For those that don’t know, first you have to write the thing AND THEN you have to get the book out there. It’s in the getting it out there that you need a thick skin because as soon as your work leaves your hands people will subject it to their own notions and ideals and you have zero control over how it will make them feel or how they will react to it. As an author you have to have confidence in your work or you will never reach the goal of producing a book, no matter what publishing track you choose. 

I only queried about twenty agents and received a few helpful passes, meaning they weren’t copy-paste formatted rejections. I pitched my novel to a few agents at a conference and received even more helpful passes. I had thick skin and the negative comments glanced off my shoulder as I clutched onto the praise. Yada, yada, yada—sorry, I can’t say I had a lobster bisque—but, I ended up with a wonderful agent. 

With that wonderful agent I went out on submission with the second book I’d ever written. It was exciting! It was nerve wracking. It took forever. But as with the queries, the negative stuff that came from the personalized passes glanced off and I clung to the parts they loved. 

And then something happened. Well, a few things happened and a decline in health was one of them. I’ve talked about depression before, you can check it out here if you’re curious, and it’s not something I’d wish on anyone. It’s also not conducive to having a thick skin. 

Suddenly, I found myself flinching at every pass, every turned up nose, and every negative response…including from my agent. It happened so many times that I got to a point I couldn’t bring myself to send them anything. I was mentally blocked. My thick skin had failed me utterly. 

This is why Jeffe’s ruminating resonated so deeply with me today. It took me back to that place of vulnerability and it made me realize that I’m still kinda there. I’ve paused my next steps because of it and I don’t know that I’ll ever get my thick skin back.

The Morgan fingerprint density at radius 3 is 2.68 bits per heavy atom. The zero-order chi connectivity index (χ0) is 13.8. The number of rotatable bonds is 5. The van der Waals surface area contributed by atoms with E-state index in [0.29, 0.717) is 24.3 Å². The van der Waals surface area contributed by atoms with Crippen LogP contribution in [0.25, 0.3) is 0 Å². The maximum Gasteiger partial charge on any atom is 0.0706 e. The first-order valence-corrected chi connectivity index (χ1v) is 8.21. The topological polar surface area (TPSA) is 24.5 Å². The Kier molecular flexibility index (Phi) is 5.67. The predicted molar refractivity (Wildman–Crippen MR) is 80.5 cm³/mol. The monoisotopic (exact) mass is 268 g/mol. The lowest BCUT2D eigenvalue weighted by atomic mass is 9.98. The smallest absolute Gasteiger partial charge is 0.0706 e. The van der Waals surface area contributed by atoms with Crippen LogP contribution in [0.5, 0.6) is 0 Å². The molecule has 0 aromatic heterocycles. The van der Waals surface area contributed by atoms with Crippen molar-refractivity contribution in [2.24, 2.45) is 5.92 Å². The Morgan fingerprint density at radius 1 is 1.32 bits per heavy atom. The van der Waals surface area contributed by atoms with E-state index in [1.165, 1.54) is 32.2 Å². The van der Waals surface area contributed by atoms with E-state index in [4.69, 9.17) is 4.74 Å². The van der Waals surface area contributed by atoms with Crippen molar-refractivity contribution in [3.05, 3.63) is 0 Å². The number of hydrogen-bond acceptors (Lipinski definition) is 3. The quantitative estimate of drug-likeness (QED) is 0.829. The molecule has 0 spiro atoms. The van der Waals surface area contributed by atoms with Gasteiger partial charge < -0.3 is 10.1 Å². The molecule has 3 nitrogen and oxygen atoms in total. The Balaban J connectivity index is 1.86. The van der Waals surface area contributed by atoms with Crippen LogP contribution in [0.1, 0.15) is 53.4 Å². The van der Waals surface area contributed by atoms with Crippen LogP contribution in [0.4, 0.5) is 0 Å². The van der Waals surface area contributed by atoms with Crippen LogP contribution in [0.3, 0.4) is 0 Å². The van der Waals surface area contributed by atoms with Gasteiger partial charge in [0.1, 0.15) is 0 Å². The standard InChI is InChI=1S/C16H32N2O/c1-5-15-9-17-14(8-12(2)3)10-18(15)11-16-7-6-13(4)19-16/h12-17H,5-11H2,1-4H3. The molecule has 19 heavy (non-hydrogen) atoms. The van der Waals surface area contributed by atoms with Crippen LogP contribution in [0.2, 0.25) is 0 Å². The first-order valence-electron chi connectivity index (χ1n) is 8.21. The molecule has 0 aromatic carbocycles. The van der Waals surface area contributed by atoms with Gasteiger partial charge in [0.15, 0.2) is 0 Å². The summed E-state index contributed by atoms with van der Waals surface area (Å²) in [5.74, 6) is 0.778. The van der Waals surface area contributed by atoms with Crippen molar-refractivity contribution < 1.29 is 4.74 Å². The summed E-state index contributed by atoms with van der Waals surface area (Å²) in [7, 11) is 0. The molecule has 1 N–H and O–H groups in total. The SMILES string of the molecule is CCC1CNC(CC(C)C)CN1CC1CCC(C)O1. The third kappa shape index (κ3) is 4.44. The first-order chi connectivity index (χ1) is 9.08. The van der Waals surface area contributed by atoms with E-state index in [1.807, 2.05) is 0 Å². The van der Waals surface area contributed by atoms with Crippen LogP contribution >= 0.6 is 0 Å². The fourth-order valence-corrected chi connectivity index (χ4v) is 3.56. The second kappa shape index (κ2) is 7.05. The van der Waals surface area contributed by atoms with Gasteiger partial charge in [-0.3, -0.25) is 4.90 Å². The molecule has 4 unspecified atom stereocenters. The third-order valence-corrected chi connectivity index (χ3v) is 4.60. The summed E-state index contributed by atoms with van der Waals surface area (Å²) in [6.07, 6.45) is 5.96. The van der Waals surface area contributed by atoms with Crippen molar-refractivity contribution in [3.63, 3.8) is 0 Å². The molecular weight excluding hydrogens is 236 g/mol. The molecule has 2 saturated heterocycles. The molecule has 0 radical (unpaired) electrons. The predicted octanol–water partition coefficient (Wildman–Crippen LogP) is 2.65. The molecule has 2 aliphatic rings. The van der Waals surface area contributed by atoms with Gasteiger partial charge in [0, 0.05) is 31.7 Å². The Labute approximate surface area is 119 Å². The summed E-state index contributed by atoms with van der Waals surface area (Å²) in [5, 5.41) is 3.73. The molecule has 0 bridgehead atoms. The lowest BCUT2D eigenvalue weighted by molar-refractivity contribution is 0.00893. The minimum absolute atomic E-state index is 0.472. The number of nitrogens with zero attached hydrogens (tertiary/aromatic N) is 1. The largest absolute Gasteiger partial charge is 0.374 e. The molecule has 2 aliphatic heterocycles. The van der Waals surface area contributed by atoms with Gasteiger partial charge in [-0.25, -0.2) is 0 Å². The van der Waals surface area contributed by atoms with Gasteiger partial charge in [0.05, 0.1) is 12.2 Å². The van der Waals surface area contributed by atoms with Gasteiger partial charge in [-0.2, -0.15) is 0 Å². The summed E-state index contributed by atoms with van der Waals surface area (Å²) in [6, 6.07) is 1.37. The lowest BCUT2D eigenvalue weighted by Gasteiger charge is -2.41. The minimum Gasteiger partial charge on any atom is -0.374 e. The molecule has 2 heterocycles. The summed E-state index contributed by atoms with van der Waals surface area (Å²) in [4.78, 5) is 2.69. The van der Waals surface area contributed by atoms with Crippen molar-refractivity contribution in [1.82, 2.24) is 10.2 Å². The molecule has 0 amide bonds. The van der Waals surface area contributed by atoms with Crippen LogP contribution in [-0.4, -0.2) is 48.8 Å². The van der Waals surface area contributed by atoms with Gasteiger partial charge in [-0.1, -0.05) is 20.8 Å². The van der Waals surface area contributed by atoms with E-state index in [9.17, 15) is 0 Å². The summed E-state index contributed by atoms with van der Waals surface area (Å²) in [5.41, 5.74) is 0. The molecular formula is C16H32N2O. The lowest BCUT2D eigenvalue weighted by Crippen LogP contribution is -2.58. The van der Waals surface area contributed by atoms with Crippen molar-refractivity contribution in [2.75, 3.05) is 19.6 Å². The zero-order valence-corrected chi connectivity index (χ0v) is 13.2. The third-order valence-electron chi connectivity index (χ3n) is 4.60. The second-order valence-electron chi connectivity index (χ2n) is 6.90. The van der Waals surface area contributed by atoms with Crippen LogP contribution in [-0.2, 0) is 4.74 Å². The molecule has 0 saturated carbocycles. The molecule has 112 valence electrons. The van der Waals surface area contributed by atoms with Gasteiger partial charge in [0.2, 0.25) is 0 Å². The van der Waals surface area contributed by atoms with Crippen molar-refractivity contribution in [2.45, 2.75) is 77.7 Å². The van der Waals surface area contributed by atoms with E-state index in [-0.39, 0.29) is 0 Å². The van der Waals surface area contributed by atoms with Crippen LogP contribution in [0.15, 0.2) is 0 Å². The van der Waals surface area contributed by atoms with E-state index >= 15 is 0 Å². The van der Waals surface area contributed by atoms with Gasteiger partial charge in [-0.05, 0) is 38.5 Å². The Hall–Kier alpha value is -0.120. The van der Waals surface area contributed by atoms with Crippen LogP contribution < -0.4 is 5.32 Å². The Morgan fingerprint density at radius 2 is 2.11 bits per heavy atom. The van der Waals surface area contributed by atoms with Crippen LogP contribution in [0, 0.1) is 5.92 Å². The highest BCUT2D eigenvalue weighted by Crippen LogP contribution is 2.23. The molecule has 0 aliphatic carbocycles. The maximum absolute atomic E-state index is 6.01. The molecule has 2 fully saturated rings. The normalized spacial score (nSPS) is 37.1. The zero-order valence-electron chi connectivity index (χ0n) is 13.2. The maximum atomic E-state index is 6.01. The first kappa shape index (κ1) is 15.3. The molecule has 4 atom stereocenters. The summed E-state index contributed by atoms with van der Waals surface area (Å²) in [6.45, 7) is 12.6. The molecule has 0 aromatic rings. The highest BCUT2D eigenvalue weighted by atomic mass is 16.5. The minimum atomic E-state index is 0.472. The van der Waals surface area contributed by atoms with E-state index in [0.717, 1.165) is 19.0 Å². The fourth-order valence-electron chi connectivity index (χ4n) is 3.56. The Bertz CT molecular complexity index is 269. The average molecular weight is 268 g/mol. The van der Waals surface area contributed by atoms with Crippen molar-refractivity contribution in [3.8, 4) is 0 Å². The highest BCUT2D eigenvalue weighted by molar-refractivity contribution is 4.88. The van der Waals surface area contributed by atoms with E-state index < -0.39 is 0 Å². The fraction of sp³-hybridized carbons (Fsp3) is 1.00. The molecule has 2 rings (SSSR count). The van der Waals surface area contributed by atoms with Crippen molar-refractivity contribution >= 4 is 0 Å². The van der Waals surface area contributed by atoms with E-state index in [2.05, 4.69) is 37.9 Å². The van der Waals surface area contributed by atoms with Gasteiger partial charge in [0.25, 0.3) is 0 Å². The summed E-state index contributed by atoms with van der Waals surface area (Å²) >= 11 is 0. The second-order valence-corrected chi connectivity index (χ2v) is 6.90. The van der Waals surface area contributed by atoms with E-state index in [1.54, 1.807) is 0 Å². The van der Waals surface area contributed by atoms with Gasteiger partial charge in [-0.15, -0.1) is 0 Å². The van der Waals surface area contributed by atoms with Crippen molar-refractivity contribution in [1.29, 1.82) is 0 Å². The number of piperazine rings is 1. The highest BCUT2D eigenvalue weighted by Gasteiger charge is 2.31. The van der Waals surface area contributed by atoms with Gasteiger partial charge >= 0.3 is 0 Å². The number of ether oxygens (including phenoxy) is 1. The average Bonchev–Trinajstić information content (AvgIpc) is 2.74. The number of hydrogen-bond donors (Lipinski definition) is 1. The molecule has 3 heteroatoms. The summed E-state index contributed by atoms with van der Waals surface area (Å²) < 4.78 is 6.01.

But maybe I don’t have to…is having thick skin the wrong idea? 

As creatives we need to feel, we can’t stop the emotions. So how do we deflect, or as Jeffe put it, find a laser big enough to shoot down the space junk on a crash-course trajectory? 

*Jeffe, you were onto something with that analogy! I like it!*

I guess I’m going to try build a strong enough support system around me so when an asteroid hits, I’m able to lean to one side or the other and avoid getting blasted. It's bound to happen, unless I quit this crazy business, and I'll receive more passes and negative criticism on what I've written. And yes, I'll always react and have feelings, but if I can gain enough confidence from my support it'll strengthen my own shields so I don't have to laser as many.  

Having support, a community, friends that understand what you’re going through…that’s far better than having tough skin. I’m going to test out a new adage. Let’s say: to make it in the publishing business and get your words out in the word, you need to have a support system.